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Manu Parekh’s Life of Colours- The New Indian Express

Express News Service

Manu Parekh has lived a rich life. Of experiences. A Modernist, Parekh has been a painter for over five decades. Each of his paintings reflects a period of his life, a city that has impacted him, a realisation that has enlightened him or a person who has influenced him. 

Art curator Jyotirmoy Bhattacharya who blogs on Artalinda.com, has attempted to capture Parekh’s prolific life with a documentary, Manu Parekh-Crossover of Cultures.

Excerpts from the conversation:

Why did you choose Manu Parekh as the subject of your documentary?

I always visualise artwork through the artist’s life. Every painting is a connection to the artist’s inner thoughts. Manu Parekh was born into a very poor Gujarati family. But he transformed his life in the process of becoming an artist. He came to Kolkata, learnt Bengali and befriended poet Shakti Chattopadhyay, artists Ganesh Pyne and Jogen Chowdhury, just to get to know the creative culture of the city. When he moved to Delhi, it was a completely new experience for him. He lived a very colourful life and I wanted to capture that.

What direction did you take your research for this documentary?

Most Indian documentaries about artists and painters are about what school of art they follow rather than the life of the artist. I read a book about Jamini Roy, where artist Atul Bose had said that the only way to know a painter’s journey is through his paintings. They pour every ounce of their realisations, their thoughts and experiences into their works. India has had a very interesting artistic journey. You could say it started only in 1859, when Annada Prasad Bagchi started the Calcutta Art Studio in 1878. By this time, a remarkable number of art movements had already taken place in Europe. Our art followed them, but we were not followers. Rather, we were inspired by them to take aspects of their art and combine it with our sensibilities. I tried to view Manu Parekh’s painting in the context of the Indian artistic journey.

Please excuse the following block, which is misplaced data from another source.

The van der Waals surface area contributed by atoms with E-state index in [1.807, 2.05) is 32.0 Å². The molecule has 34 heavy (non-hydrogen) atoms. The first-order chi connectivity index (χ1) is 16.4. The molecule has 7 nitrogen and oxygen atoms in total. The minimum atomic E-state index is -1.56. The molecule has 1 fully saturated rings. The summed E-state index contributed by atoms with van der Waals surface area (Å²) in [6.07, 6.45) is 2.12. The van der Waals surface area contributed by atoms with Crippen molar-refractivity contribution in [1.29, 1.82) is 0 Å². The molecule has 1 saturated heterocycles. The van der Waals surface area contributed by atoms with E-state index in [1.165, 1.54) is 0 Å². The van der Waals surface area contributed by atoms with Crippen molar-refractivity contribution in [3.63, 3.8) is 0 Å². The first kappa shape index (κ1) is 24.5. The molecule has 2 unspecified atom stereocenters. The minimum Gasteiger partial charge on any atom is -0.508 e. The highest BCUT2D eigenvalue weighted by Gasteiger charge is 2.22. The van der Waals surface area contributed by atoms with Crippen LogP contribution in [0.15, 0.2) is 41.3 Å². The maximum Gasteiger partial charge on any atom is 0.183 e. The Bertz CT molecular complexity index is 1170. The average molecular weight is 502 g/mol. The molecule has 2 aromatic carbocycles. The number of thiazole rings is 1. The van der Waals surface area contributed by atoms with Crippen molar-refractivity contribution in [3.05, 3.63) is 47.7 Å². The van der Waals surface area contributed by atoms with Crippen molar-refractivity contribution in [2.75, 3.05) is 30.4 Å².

Is the documentary a director’s take on the artist or the artist’s presentation of the unseen parts of himself?

I had worked as a project director on a documentary on Himmat Shah before. I knew that I wanted this documentary to be more refined than my previous work. Here, I have tried to capture Manu da’s life through a conversation with his friend the late actor Soumitra Chatterjee. The artist has talked of his life while answering Soumitra Babu’s questions in the background, and we would visualise it with his paintings and other images. I am very much in awe of how Soumitra Babu transformed their story into a smooth flowing story. It made my job much easier.

Most know Soumitra an actor. How did you rope him in to be part of a documentary on a painter?

He is not only an actor. He was an artist and a painter too. For his wedding gift, Satyajit Ray gave him a book on paintings. Because of his long involvement with the arts, he had a great understanding of paintings as well. It was not really a stretch to bring him in for the documentary.

In the artist’s official website, it says that his current works are a reflection of his initial years, but a straight line cannot be drawn between these two points. How did you pick and choose the aspects of Manu Parekh’s life that you wanted to show on screen?

The documentary was completed in 2019. Till then, whatever he has gone through, we have tried to give a glimpse of everything. He moved from Varanasi to Kolkata, then to Delhi and back to Varanasi. Each city affected him differently, and that, in turn, affected his work. I have also tried to capture his relationship with his wife, Madhvi di, who is a Modernist herself. How they influenced each other as artists is an important part of my documentary.

So the documentary is not only for art enthusiasts.

Not at all. I have tried hard to change the ‘boring’ connotation that is often attached to documentaries. We had a great team. Dishari Chakraborty composed the music and Haider Ali Khan, Ustad Bismillah Khan’s grandson, played the shehnai. It has music, it has voiceovers, and it has appealing visuals, If we can watch the lives of actors, sportspersons and entertainers through this medium, I think we will find this enjoyable as well. The documentary will be screened at Bikaner House, Pandara Road,today at 1pm, 3pm, and 7 pm

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